Wildfires Have Far-reaching Effects
Prince George, B.C. – The intense, prolonged period of wildfires in the BC interior this summer is affecting many areas, not the least of which are human health and weather conditions themselves.
First off, Paula Tait, a Health and Resource Development Technical Advisor (Air) with Northern Health clarifies that when the experts refer to a period of time as “prolonged” they are speaking in terms of several years, not months as in the case with the BC wildfire outbreak which began in early July. Wildfire smoke is considered a short term exposure.
“But it’s all relative,” says Tait “everybody reacts differently to the air pollution. So, for a couple of months, if you’re somebody who has asthma you are going to be in a much worse position than somebody who is much healthier. Something about smoke, too, is that it’s highly variable and changes very quickly so we get these short peaks and then it falls off and peaks again and so on.”
She says particulate matter from smoke and other sources is a full-body pollutant. The most well-established effects are related to respiratory and cardiovascular diseases and there is more evidence being gathered on effects such as dementia, poor mental health, low birth weights and others. She says it is longer term exposures that cause greater number of more serious or chronic health conditions. And doctors have seen increases in asthma-related visits and medication requests that coincided with higher smoke days.
Tait says while it is too early to know the full extent of health impacts from this summer’s fires provincial health experts will be going over the data to analyse those impacts.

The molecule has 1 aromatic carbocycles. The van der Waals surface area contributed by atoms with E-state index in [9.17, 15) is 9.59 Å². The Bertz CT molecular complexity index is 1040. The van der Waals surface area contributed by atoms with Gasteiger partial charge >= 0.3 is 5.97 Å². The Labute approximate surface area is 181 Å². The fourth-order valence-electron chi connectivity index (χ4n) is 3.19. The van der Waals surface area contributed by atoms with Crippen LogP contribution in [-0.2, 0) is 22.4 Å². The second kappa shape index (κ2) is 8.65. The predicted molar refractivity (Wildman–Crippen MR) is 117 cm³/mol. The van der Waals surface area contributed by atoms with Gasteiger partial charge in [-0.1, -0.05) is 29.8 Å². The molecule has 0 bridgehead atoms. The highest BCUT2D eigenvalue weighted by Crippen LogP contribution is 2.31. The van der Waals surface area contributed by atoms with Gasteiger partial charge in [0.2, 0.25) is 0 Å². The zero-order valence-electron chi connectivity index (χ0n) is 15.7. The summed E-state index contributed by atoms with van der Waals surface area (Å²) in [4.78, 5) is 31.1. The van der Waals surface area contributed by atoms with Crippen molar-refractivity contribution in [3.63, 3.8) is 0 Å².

Environment Canada meteorologist Doug Lungquist in Kelowna says the heavy smoke has a direct effect on the weather. Light winds, he says, “are part of the reason the smoke (in the interior) is so bad. We didn’t have enough systems to flush the smoke out so what happens is the smoke king of settled in, it’s all the way from Oregon, Washington and into the Central Interior. The problem with that layer of smoke is it reduces the amount of sunshine that reaches the ground, the heating that we’ll get at the surface.”
“So the surface is cooler, but higher up in the atmosphere that smoke is absorbing the sunshine and warming the atmosphere aloft, so it ends up making a stronger inversion. The inversion strengthens, sort of like we would see in the winter than in the summer, it makes the winds lighter at the surface, makes it cooler because of that and certainly does affect the weather.”
Lundquist adds “it even makes it a bit more stable so it’s less likely that we’ll get development of showers or thundershowers because there’s this boundary or layer at the lower part of the atmosphere that is colder, and sometimes you need the heat of the atmosphere to produce the showers in the summer. So lighter winds, less sunshine, definitely cooler at the lower elevations and less chance of showers because of that smoke.”
Lundquist says a cold front move through the central part of the province should help clear some of the smoke “but there are fire everywhere so even though the general atmosphere will clear it doesn’t mean there won’t be smoke around because of all of these sources, all the way from Oregon to the Central Interior. So it’ll be a little better in the next couple of days but if you’re near a fire or downwind of a fire it can be nasty and really thick.”
“I think the number one thing is too keep track of the health issues, especially if you have respiratory and other related health issues.”
Those most vulnerable to poor air quality are children, the elderly, pregnant women and those with chronic illnesses.
Paula Tait adds “it’s important to keep in mind that we’ve been fairly lucky here in the north, in Prince George. We’ve been impacted some but to the south in the interior they’re impacted a lot more heavily than we have been.”